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Just Say No! the Physical Effects of Different Drugs on the Body

Posted: March 28, 2019 by in Alcohol Addiction Recovery Place

effects of different drugs

In 2017, over 70,200 Americans died from a drug overdose. Now more than ever, we as Americans are faced with an unprecedented epidemic. Drugs are everywhere, and they’re easy to get your hands on if you have enough cash.

In order to understand how to protect your loved ones from drug addiction and overdose, you need to understand the effects of different drugs on the body. Each drug will cause different side effects and will leave long term damage in different ways.

Read on to learn more. 


PCP, also known as phencyclidine, is a street drug also known as angel dust. It causes dissociative, sedative effects that can leave the user in a trance-like state. It creates an out-of-body experience and can leave an extreme feeling of peace.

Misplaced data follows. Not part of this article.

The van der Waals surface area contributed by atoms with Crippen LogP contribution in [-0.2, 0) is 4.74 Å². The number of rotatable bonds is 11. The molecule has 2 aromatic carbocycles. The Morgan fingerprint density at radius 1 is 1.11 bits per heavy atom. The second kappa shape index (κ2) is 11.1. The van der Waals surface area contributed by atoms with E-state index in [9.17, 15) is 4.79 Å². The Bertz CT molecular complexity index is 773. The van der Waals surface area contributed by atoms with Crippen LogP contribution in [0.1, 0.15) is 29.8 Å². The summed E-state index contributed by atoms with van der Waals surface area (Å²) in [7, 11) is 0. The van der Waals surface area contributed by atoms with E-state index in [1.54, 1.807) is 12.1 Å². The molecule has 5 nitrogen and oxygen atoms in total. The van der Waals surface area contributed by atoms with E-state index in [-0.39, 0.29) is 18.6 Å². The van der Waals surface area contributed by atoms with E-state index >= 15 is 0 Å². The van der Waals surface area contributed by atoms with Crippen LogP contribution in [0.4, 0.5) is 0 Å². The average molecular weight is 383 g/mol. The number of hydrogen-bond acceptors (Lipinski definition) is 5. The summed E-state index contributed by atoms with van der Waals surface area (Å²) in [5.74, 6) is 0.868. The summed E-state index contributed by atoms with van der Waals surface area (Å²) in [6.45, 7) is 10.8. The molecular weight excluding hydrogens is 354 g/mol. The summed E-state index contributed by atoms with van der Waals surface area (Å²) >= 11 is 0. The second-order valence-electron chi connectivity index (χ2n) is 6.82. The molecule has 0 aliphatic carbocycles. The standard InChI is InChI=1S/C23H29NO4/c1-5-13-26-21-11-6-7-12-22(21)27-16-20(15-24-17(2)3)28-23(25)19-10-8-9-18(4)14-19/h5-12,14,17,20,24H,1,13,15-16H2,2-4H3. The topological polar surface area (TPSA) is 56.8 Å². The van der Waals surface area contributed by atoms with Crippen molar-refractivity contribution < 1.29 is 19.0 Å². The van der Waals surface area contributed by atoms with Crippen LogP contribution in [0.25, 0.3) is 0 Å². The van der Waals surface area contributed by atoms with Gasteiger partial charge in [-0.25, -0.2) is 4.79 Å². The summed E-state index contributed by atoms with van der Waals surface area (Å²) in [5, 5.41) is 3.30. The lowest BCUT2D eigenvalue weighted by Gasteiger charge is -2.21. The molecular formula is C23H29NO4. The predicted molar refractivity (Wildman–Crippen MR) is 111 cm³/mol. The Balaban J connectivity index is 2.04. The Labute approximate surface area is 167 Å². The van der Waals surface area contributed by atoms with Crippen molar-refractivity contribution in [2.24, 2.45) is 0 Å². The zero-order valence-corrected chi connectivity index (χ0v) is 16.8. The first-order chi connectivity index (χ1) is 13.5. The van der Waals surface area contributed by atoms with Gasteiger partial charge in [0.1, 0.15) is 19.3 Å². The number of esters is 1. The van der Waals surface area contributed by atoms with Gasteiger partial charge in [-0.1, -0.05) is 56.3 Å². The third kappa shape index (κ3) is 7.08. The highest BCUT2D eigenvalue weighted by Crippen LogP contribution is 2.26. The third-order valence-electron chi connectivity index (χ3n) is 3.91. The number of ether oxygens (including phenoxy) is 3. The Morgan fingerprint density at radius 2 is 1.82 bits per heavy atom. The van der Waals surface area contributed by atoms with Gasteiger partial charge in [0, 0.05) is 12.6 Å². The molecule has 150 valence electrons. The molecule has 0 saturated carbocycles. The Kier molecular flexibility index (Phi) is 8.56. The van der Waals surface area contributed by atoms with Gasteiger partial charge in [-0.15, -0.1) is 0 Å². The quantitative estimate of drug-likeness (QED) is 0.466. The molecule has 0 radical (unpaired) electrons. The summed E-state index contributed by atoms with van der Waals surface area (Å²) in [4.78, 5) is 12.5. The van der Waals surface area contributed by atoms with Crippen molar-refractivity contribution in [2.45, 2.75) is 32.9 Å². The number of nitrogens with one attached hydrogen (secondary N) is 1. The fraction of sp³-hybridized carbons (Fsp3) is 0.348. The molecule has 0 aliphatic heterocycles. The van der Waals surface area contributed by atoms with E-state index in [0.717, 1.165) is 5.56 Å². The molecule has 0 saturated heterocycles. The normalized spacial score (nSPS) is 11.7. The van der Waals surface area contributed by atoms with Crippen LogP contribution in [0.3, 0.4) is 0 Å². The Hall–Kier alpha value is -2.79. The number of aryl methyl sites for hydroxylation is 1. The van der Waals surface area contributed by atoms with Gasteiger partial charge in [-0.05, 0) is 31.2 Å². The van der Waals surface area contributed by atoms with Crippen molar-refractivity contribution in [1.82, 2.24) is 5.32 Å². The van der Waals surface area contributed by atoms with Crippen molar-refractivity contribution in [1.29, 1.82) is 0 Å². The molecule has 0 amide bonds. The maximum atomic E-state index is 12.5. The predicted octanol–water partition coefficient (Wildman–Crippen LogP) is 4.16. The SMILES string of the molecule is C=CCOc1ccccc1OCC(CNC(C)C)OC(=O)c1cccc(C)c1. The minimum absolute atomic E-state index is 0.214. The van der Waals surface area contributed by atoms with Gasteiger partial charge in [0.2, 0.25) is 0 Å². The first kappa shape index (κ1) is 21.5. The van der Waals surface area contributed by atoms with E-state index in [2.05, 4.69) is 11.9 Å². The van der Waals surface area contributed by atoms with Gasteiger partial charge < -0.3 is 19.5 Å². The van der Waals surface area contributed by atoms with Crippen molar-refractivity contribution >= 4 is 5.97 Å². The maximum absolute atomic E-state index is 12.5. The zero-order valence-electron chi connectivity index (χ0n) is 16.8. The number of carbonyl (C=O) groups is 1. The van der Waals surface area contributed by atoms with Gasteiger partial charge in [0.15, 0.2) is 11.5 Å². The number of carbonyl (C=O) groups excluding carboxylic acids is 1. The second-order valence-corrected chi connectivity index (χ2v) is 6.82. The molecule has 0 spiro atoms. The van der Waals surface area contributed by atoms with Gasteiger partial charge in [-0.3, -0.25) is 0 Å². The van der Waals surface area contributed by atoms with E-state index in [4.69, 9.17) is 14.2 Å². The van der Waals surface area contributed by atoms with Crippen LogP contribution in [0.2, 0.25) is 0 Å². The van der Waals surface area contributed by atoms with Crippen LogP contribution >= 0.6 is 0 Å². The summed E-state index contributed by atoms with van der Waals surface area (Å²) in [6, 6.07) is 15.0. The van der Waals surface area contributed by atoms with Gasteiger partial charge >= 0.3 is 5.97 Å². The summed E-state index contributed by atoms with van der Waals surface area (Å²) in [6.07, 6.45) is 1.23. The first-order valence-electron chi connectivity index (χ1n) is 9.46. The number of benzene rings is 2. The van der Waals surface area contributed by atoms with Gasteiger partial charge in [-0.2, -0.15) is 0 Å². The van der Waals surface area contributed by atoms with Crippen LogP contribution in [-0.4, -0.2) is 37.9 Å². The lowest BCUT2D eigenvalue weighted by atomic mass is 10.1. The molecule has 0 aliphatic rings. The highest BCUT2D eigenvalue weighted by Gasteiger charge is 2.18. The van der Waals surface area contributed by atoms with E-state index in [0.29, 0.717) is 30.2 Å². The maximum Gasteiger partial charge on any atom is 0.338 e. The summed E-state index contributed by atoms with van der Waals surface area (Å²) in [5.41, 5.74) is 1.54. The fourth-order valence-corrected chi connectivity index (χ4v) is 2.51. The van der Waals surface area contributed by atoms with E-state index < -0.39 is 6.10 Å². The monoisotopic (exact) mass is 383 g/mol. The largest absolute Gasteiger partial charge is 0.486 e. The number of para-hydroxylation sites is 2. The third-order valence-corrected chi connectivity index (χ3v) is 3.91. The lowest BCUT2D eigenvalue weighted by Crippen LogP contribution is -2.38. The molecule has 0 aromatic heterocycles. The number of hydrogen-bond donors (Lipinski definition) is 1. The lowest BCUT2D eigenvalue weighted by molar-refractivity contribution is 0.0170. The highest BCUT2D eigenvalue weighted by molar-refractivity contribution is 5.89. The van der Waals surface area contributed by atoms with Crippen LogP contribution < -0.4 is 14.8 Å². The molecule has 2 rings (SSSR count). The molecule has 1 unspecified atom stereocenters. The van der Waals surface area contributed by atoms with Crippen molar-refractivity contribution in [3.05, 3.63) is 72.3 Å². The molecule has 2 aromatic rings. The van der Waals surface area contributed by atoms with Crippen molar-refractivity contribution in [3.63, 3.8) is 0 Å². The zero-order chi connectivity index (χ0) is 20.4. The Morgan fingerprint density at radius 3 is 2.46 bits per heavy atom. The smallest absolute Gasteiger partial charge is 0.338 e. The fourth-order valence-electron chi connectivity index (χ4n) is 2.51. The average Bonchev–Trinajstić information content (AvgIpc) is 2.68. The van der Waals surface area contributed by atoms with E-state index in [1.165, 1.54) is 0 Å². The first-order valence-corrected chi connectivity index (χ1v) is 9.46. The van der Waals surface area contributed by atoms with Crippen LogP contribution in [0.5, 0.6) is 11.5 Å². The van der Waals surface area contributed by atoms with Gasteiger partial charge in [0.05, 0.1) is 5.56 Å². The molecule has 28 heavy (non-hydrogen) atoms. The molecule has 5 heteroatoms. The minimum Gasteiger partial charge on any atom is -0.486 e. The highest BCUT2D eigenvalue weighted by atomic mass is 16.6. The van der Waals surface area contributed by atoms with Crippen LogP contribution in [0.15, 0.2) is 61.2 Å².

Some side effects of PCP are extreme sweating, vomiting and nausea, rapid eyelid movement, and clear detachment from reality.

PCP is especially dangerous because it doesn’t take a large dose or prolonged usage to cause damage to the body in the long term.

After just one, small dose, the user will feel as though they are drunk. Their hands and feet will be numb and they will likely not have a lot of control over their movements.

With a higher dose, the effects become much more serious. Schizophrenic symptoms are common when on high levels of PCP. This includes sensations like paranoia, delusions, confused thinking, and a disconnect from the environment.

When the dose is too high, seizures, coma, and death are common. It’s not unusual to hear stories of someone high on PCP who commits suicide due to their delusions.

The side effects of PCP don’t end when the user stops taking the drug, either. Memory loss, trouble speaking, and mood disorders are often reported long after usage stops as well.